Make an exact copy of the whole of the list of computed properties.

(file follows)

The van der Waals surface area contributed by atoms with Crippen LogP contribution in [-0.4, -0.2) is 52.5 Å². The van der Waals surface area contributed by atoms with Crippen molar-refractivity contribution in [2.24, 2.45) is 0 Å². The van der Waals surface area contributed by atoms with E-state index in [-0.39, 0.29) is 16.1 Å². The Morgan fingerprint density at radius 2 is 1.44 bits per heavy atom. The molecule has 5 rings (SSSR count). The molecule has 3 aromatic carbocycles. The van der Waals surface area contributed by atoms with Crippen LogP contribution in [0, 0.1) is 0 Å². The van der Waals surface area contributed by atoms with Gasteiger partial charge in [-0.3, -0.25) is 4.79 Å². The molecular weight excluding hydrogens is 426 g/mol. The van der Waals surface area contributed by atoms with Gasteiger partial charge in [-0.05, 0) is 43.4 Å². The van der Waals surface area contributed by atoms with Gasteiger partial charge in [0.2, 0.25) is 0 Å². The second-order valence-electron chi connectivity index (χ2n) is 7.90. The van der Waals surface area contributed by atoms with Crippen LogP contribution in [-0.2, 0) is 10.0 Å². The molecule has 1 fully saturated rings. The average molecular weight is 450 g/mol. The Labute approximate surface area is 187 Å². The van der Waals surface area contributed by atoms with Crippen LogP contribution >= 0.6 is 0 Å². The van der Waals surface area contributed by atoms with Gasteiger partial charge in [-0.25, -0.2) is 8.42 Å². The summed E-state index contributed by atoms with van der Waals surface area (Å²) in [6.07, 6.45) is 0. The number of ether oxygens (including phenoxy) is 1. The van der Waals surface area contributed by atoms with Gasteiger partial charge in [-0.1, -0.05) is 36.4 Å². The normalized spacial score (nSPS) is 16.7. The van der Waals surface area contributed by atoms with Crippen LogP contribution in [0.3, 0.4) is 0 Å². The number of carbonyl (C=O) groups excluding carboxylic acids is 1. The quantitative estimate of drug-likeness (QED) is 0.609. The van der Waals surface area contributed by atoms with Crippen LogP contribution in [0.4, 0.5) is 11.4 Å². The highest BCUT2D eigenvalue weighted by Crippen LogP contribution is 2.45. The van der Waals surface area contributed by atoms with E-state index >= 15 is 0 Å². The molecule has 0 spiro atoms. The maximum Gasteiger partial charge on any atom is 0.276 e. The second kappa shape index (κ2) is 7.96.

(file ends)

The van der Waals surface area contributed by atoms with Crippen LogP contribution in [-0.4, -0.2) is 52.5 Å². The van der Waals surface area contributed by atoms with Crippen molar-refractivity contribution in [2.24, 2.45) is 0 Å². The van der Waals surface area contributed by atoms with E-state index in [-0.39, 0.29) is 16.1 Å². The Morgan fingerprint density at radius 2 is 1.44 bits per heavy atom. The molecule has 5 rings (SSSR count). The molecule has 3 aromatic carbocycles. The van der Waals surface area contributed by atoms with Crippen LogP contribution in [0, 0.1) is 0 Å². The van der Waals surface area contributed by atoms with Gasteiger partial charge in [-0.3, -0.25) is 4.79 Å². The molecular weight excluding hydrogens is 426 g/mol. The van der Waals surface area contributed by atoms with Gasteiger partial charge in [-0.05, 0) is 43.4 Å². The van der Waals surface area contributed by atoms with Gasteiger partial charge in [0.2, 0.25) is 0 Å². The second-order valence-electron chi connectivity index (χ2n) is 7.90. The van der Waals surface area contributed by atoms with Crippen LogP contribution in [-0.2, 0) is 10.0 Å². The molecule has 1 fully saturated rings. The average molecular weight is 450 g/mol. The Labute approximate surface area is 187 Å². The van der Waals surface area contributed by atoms with Crippen LogP contribution >= 0.6 is 0 Å². The van der Waals surface area contributed by atoms with Gasteiger partial charge in [-0.25, -0.2) is 8.42 Å². The summed E-state index contributed by atoms with van der Waals surface area (Å²) in [6.07, 6.45) is 0. The number of ether oxygens (including phenoxy) is 1. The van der Waals surface area contributed by atoms with Gasteiger partial charge in [-0.1, -0.05) is 36.4 Å². The normalized spacial score (nSPS) is 16.7. The van der Waals surface area contributed by atoms with Crippen LogP contribution in [0.3, 0.4) is 0 Å². The number of carbonyl (C=O) groups excluding carboxylic acids is 1. The quantitative estimate of drug-likeness (QED) is 0.609. The van der Waals surface area contributed by atoms with Crippen LogP contribution in [0.4, 0.5) is 11.4 Å². The highest BCUT2D eigenvalue weighted by Crippen LogP contribution is 2.45. The van der Waals surface area contributed by atoms with E-state index >= 15 is 0 Å². The molecule has 0 spiro atoms. The maximum Gasteiger partial charge on any atom is 0.276 e. The second kappa shape index (κ2) is 7.96.